When it comes to marketing, budget does not equal success. If it did, every Super Bowl ad we’ve ever seen would be a touchdown. (Spoiler: They’re not, and we can think of a few stinkers to prove it.) While success can be measured in many different ways, the best campaigns do share a few common ingredients. Here are some big and small budget examples that had all the right moves.
A compelling message
If you’re passionate about what you do or sell, it shows. Consider the Apple ad for Macintosh personal computer that premiered at the Super Bowl in 1984. Its anti-establishment message paired with a cinematic presentation got results. Local TV stations and movie theatres picked up the spot and Apple sold 72,000 computers within 100 days. It’s still considered to be one of the greatest commercials of all time.
You might not have the budget Apple did to produce a campaign, but ideas are free. This spot works so well because of the concept behind it.
Image from English Wikipedia, Adil kullanım, https://tr.wikipedia.org/w/index.php?curid=1612774
When the Chargers, an NFL team, announced they were moving from San Diego to Los Angeles, many fans were disappointed including Ryan Charles, an executive with San Diego-based moving company Hire a Helper. As a form of protest, the company launched a campaign that asked other movers to sign up at WeWontMoveYouChargers.com, an invitation that at least 25 companies accepted.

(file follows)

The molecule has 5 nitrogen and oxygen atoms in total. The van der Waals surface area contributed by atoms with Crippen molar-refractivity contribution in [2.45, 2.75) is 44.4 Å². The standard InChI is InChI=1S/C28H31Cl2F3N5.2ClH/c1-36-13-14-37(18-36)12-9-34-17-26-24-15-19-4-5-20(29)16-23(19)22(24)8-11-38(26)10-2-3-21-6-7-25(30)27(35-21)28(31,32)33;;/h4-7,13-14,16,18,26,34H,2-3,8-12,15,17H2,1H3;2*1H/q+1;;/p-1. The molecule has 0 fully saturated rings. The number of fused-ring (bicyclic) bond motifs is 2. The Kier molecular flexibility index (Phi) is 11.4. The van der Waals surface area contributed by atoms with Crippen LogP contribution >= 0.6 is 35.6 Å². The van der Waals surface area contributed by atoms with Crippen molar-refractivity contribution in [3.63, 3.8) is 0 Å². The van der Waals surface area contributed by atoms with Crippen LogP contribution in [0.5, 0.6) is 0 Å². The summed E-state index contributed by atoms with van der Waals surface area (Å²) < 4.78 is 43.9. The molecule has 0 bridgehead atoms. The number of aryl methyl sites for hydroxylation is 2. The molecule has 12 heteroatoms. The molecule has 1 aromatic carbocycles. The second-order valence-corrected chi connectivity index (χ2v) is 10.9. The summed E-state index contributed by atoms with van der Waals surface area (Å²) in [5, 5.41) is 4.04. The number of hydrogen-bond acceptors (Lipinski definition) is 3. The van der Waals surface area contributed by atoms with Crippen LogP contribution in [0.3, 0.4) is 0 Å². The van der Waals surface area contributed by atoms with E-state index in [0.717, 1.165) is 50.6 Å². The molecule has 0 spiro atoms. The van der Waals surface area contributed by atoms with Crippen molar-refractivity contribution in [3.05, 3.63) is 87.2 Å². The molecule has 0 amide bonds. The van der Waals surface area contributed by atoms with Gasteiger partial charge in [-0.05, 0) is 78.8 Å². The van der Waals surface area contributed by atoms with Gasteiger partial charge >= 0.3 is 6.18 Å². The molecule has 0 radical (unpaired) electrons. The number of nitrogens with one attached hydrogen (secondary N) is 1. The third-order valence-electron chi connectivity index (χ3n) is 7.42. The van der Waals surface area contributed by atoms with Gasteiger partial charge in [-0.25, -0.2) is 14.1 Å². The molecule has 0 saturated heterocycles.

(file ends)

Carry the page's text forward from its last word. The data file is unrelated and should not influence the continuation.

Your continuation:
The campaign was timely and cheeky and caught the attention of major news networks. But what really made it work was that it was very on brand—the perfect message from the perfect messengers.
Knowing your audience
A message that resonates with your audience is worth more than a big budget. Just ask Dollar Shave Club, the company that produced a video in 2012 for $4,500 that went viral and led to 2 million customers. The spot pinpointed the main customer pain points about men’s razors—that they’re expensive, unnecessarily complicated, and constantly running out—and offered a solution. The message was right and the humorous delivery perfectly matched the target audience’s sensibility.
Pay attention to who you’re selling to as much as what you’re selling. The right pitch pitched right will get results.
Social media is immediate which makes it an excellent vehicle for timely content. In 2013 there was a power outage during the 2013 Super Bowl. Quick thinkers at Oreo sent out a tweet that said, “Power out? No problem. You can still dunk in the dark.” Any other day, this post wouldn’t have gotten a second look but the timeliness made it go viral.
It takes a certain amount of agility and creative freedom to respond to opportunities in a timely manner but it’s worth the effort.
Image from @Oreo
Humour, done well
Humour is perhaps the most powerful factor for a successful marketing campaign, but it can also be one of the hardest to get right. Here we’ll highlight a recent ad for Extra gum that pairs (gentle, inoffensive, clever) humour with all of the above-mentioned ingredients for a wildly successful marketing campaign. It’s timely, compelling, brand-aligned, and knows its audience. That, along with its well-placed humour, made the ad go viral, amassing more than half a million views on YouTube. And all over social media, people expressed disbelief that they were crying during a gum commercial.
The best marketing campaigns come from the best ideas—not the biggest budgets. Strive for content that falls into the above categories to make your next marketing campaign a huge success.